Currently viewing the tag: "Cattle"

 

 

The Upper Green River flows through the center of the 170,000-acre grazing allotment on the Bridger Teton National Forest. Photo George Wuerthner 

A federal court recently dismissed the lawsuit initiated by The Center for Biological Diversity, Sierra Club, Western Watersheds Project, Alliance for the Wild Rockies, and Yellowstone to Uintas […]

Continue Reading

 

BLM lands in Oregon. This kind of abuse of public patrimony is legalized vandalism. Photo George Wuerthner 

Western Watershed Project (WWP) recently completed a review of Bureau of Land Management livestock grazing permits that are supposed to be regulated under the Federal Land Policy and Management Act of 1976.

With […]

Continue Reading

Livestock grazing in the arid West has a disproportionate impact on ecosystems. but especially on public lands which are to be managed for other values.
Photo George Wuerthner 

Representatives Adam Smith (D-Wash.) and Jared Huffman (D-Calif.) introduced the Voluntary Grazing Permit Retirement Act of 2022. The Act would […]

Continue Reading

 

The Richfield Ranger District of the Fish Lake National Forest in Utah released its draft reauthorization for grazing the Southern Monroe Mountain allotments in Sevier and Piute Counties.

The economic analysis of its reauthorization document is typical of many Forest Service and BLM grazing decisions, whereby the agency emphasizes livestock grazing as an […]

Continue Reading

Approximately 5700 cows graze national park lands at Point Reyes National Seashore. Photo George Wuerthner

A federal lawsuit against the National Park Service (NPS) at Point Reyes National Seashore was filed on January 10th by four environmental organizations. The lawsuit contends the National Park Service in a new management plan for the […]

Continue Reading

 

Emigrant Peak and Yellowstone River in Paradise Valley. The East Paradise Grazing Decision will increase grazing by livestock on Emigrant Peak and adjacent areas of the Six Mile Creek drainage, an important area for wildlife. Photo George Wuerthner 

The Custer Gallatin National Forest (CGNF) recently released its decision on the […]

Continue Reading

Cattle grazing and production is one of the most destructive of human activities, if a full accounting of all the costs were considered. Photo George Wuerthner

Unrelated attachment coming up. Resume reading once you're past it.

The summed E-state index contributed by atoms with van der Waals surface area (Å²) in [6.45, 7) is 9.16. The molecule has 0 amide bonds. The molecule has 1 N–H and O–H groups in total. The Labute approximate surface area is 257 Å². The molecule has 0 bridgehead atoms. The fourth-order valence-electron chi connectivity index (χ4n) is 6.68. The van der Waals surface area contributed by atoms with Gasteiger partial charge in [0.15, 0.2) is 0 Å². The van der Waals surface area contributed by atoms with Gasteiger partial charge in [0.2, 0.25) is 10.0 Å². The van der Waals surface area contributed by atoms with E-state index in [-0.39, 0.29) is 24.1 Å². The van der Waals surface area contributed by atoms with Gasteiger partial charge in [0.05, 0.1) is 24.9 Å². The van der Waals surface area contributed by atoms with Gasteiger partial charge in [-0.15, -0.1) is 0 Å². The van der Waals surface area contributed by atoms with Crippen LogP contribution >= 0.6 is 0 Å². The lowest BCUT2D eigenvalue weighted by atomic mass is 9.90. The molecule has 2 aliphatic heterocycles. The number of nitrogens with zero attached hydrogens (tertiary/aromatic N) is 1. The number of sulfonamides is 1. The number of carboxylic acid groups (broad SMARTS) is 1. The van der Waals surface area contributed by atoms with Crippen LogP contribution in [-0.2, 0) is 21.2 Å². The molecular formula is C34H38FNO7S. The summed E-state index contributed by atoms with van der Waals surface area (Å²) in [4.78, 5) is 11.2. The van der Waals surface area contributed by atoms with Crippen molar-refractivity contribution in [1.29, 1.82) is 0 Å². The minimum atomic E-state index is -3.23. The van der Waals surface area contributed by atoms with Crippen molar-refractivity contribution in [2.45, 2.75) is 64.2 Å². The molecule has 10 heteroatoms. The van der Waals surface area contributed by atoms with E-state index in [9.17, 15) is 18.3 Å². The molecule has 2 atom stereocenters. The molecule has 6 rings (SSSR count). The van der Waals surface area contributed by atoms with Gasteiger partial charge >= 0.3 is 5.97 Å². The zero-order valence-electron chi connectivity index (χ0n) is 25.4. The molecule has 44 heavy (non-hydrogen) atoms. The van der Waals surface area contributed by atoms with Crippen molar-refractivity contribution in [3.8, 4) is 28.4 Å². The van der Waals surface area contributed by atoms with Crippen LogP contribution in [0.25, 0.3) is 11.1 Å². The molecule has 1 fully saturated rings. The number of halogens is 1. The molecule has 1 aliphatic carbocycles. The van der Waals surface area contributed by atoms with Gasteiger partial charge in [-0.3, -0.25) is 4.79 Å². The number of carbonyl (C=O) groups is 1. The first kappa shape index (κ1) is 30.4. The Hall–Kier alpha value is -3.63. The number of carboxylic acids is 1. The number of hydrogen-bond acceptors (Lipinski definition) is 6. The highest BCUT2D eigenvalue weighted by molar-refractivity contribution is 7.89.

I recently received a video titled Audubon Conservation Ranching: Hooves on the Ground, Wings in the Air from the Audubon Society. The video promotes beef […]

Continue Reading

Riparian Zone Amnesia

On November 10, 2021 By

Cattle tend to congregate in riparian zones because they provide food, water, and shade. Photo George Wuerthner 

One of the biggest problems in conservation is that people do not miss what they don’t know. How many people really miss the Ivory-Billed woodpecker or Stellar’s sea lion? And I’ve found that people living […]

Continue Reading

 

The nearly complete annihilation of vegetation by livestock vandelism seen here should result in the termination of any grazing privileges. Photo George Wuerthner 

I recently spent a few days on the Dixie National Forest in southern Utah. One of the defining characteristics of the forest is that nearly all the acreage […]

Continue Reading

Is this kind of damage from private livestock the kind of impact the National Park Service should permit? Photo George Wuerthner 

The final Record of Decision (ROD) on livestock operations management at Point Reyes National Seashore was released this […]

Continue Reading

Calendar

October 2022
S M T W T F S
 1
2345678
9101112131415
16171819202122
23242526272829
3031  

Quote

‎"At some point we must draw a line across the ground of our home and our being, drive a spear into the land and say to the bulldozers, earthmovers, government and corporations, “thus far and no further.” If we do not, we shall later feel, instead of pride, the regret of Thoreau, that good but overly-bookish man, who wrote, near the end of his life, “If I repent of anything it is likely to be my good behaviour."

~ Edward Abbey